A battle is bubbling up between campaigns for and against Seattle Mayor Ed Murray’s proposed tax on sugary beverages.
More than 150 small-business owners are calling on Seattle Mayor Ed Murray to reconsider his plan for a soda tax, while a group backing the tax has enlisted heavy hitters with health-care and community-organizing expertise to rally support.
The business owners sent a letter to Murray and held a news conference Tuesday to object to the plan, under which distributors would pay 2 cents per ounce.
The opponents — mostly owners of convenience stores and small restaurants — say the tax would be an unfair burden on their operations and customers.
They say the tax on distributors would be passed along to customers, and hurt sales. A two-liter bottle of soda would cost an additional $1.36, they say.
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The business owners received organizational help Tuesday from the Washington Beverage Association, which represents producers, bottlers and distributors, including Coca-Cola. And they were joined by representatives from two labor unions: Teamsters Local 174, which represents beverage, supermarket and food-service workers, and Teamsters Local 117, which represents warehouse workers, trucker drivers and others.
“This is not fair to the minorities who are owning most of the convenience stores,” said Gurdev Singh Mann, who runs gas-station stores in Hillman City and South Park.
“The tax on soda is not fair for the working-class people who drink the soda.”
Singh Mann said he learned about Murray’s plan from an American Beverage Association representative who brought a pamphlet to his store.
“I was so stunned,” he said. “The soda and the sweetened beverages — that’s the main thing we sell.”
Teamsters 174 business agent Pete Lamb said Murray’s tax would be a “killer of jobs we cannot afford to lose in the city” — union jobs with decent wages and benefits.
Murray has said the tax on drinks such as sodas, energy drinks, sports drinks, sweetened teas and bottled coffees would raise $16 million per year to fund programs aimed at closing gaps in education outcomes between the city’s white youth and youth of color. And he’s said the tax would improve health by reducing sugar consumption.
The mayor announced the plan during his State of the City address in February, saying he’d seek City Council approval later this year.
The group convened to campaign for the tax, the Seattle Healthy Kids Coalition, announced Dr. Ben Danielson and Estela Ortega as its co-chairs Tuesday.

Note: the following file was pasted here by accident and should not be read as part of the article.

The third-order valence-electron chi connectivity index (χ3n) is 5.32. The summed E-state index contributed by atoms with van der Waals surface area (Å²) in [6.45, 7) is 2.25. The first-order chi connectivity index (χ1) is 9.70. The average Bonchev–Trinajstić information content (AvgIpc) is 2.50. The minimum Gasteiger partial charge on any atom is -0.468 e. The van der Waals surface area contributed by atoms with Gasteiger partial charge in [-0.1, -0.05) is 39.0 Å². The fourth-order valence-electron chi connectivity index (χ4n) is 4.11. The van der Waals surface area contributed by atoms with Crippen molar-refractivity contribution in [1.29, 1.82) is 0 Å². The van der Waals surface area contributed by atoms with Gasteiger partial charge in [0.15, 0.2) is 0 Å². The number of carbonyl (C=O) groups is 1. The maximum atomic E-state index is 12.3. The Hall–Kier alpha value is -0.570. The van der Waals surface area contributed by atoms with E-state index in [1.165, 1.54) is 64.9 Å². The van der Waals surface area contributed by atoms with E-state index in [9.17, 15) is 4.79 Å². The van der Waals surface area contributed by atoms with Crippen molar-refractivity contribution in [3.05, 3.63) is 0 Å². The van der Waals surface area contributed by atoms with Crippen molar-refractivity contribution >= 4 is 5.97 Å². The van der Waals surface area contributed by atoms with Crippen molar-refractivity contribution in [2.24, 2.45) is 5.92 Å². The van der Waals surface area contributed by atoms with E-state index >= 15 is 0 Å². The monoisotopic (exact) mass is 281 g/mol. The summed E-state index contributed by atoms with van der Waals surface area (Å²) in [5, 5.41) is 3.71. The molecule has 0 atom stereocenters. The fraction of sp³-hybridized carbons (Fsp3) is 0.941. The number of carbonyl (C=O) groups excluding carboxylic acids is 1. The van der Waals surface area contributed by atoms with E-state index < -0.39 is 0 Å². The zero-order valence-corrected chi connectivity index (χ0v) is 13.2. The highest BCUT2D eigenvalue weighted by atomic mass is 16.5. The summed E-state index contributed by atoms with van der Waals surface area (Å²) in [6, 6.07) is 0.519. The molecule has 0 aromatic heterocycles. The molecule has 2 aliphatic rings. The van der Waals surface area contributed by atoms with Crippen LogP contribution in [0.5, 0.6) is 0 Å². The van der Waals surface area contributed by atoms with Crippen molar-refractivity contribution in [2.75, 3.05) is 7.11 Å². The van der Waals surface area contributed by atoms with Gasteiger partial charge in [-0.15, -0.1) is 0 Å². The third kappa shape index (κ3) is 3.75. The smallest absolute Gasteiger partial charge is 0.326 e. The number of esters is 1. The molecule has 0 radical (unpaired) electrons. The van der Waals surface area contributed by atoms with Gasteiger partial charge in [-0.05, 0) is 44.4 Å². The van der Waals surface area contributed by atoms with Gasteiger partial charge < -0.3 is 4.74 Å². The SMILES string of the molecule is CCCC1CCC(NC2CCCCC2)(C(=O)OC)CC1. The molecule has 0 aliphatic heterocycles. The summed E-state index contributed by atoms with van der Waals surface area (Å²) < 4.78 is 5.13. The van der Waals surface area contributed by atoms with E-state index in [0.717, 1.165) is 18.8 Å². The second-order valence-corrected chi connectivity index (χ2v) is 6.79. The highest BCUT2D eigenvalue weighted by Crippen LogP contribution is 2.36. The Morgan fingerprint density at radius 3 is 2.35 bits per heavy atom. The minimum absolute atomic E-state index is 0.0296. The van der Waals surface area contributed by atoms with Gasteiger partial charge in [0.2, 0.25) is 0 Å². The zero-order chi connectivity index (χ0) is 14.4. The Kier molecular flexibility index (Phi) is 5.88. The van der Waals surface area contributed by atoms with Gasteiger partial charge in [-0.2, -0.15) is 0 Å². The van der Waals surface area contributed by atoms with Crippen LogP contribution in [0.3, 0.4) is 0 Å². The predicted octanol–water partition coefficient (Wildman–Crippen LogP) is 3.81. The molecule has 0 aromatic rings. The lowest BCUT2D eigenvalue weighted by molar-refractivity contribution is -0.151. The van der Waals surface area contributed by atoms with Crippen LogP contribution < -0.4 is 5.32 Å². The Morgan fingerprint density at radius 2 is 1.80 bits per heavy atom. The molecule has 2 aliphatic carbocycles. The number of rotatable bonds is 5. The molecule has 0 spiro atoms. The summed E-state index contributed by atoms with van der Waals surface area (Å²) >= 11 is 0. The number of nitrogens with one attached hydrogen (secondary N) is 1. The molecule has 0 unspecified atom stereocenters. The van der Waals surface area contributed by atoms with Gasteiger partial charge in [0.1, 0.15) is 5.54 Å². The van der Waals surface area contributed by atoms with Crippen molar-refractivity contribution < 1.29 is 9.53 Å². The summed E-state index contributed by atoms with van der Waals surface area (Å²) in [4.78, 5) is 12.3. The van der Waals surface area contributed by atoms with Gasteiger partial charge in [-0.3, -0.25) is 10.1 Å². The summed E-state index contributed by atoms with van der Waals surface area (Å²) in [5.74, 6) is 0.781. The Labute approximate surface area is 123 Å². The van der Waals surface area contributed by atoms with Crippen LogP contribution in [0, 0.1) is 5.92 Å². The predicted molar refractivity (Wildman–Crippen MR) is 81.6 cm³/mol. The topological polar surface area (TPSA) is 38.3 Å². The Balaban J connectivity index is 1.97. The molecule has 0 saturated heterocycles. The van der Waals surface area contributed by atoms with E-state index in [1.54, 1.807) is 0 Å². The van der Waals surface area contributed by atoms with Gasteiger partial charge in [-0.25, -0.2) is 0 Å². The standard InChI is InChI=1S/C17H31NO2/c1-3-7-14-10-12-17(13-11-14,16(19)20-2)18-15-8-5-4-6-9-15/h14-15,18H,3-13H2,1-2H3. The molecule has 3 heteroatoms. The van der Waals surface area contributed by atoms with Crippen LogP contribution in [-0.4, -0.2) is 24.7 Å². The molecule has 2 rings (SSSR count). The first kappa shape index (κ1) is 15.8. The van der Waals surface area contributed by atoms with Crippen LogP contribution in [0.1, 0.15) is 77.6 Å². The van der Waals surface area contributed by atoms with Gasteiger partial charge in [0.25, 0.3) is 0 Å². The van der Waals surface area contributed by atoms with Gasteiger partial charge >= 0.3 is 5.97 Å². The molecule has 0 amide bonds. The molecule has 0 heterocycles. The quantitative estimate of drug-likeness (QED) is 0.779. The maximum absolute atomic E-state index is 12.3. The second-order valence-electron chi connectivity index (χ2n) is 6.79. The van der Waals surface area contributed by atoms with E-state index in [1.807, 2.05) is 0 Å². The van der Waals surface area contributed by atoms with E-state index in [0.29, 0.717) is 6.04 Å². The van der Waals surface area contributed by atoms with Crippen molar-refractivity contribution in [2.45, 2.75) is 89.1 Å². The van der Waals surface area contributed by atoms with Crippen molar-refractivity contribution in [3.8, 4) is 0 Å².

Danielson is senior medical director of Odessa Brown Children’s Clinic in the Central Area, which provides medical care for low-income children. Ortega is executive director of El Centro de la Raza, a community center on Beacon Hill.
“The negative health impacts of sugar-sweetened beverages are beyond debate,” Danielson said in a news release.
“And we know from studies analyzing cities that have already adopted this funding source that we can reduce consumption of these products while simultaneously increasing resources for early childhood education and public health programs designed to confront obesity, diabetes and other conditions among our city’s most vulnerable populations.”
Ortega added, “By using a new funding source that will support healthy kids while also increasing resources for proven programs that ensure our kids are well-prepared for school makes this campaign a no-brainer.”
In 2010, opponents of statewide taxes on candy and soda raised $16 million — most from the American Beverage Association — and used misleading messaging in a winning campaign to repeal the taxes.
The site of Monday’s opposition news conference was low-key: Providence Market, a corner store near Swedish Medical Center’s Cherry Hill campus.
Market owner Temesghen Kahsay said he sells more than 50 bottles of soda a week. He and Singh Mann said they view the proposed tax as the latest among many changes making Seattle a more expensive city.
Kahsay said property-tax hikes and rent increases are pushing customers out of his neighborhood. Singh Mann has laid off workers to cope with the city’s boosted minimum wage, he said.
“The city’s not for average people much,” Kahsay said. “You have to have too much money to live here.”
In attacking Murray’s plan, opponents are slamming the tax as regressive, saying poor people spend a greater proportion of their money on drinks than wealthy people.
And they’re pointing to Philadelphia, where a soda tax was enacted this year and hundreds of workers with jobs related to the beverage industry are being laid off.
Jennifer Cue, CEO and an owner of Seattle-based Jones Soda, said she believes in the programs the mayor hopes to fund but wants him to find a different revenue source.
On the other side, the Seattle Healthy Kids Coalition is citing medical research.
Over a third of American adults are obese, and Thomas Frieden, director of the Centers for Disease Control and Prevention, has said soda taxes are “the single most effective measure to reverse the obesity epidemic,” the group’s news release said.
Murray’s tax wouldn’t apply to diet soda and other drinks with artificial sweeteners. Some have suggested that’s unfair because affluent white people tend to drink more diet drinks. But the research on artificial sweeteners harming health is less robust.
The Seattle Healthy Kids Coalition registered with the Seattle Ethics and Elections Commission last week as a “potential new ballot issue” campaign.
But a group spokesman said the plan remains to seek approval from the City Council rather than voters.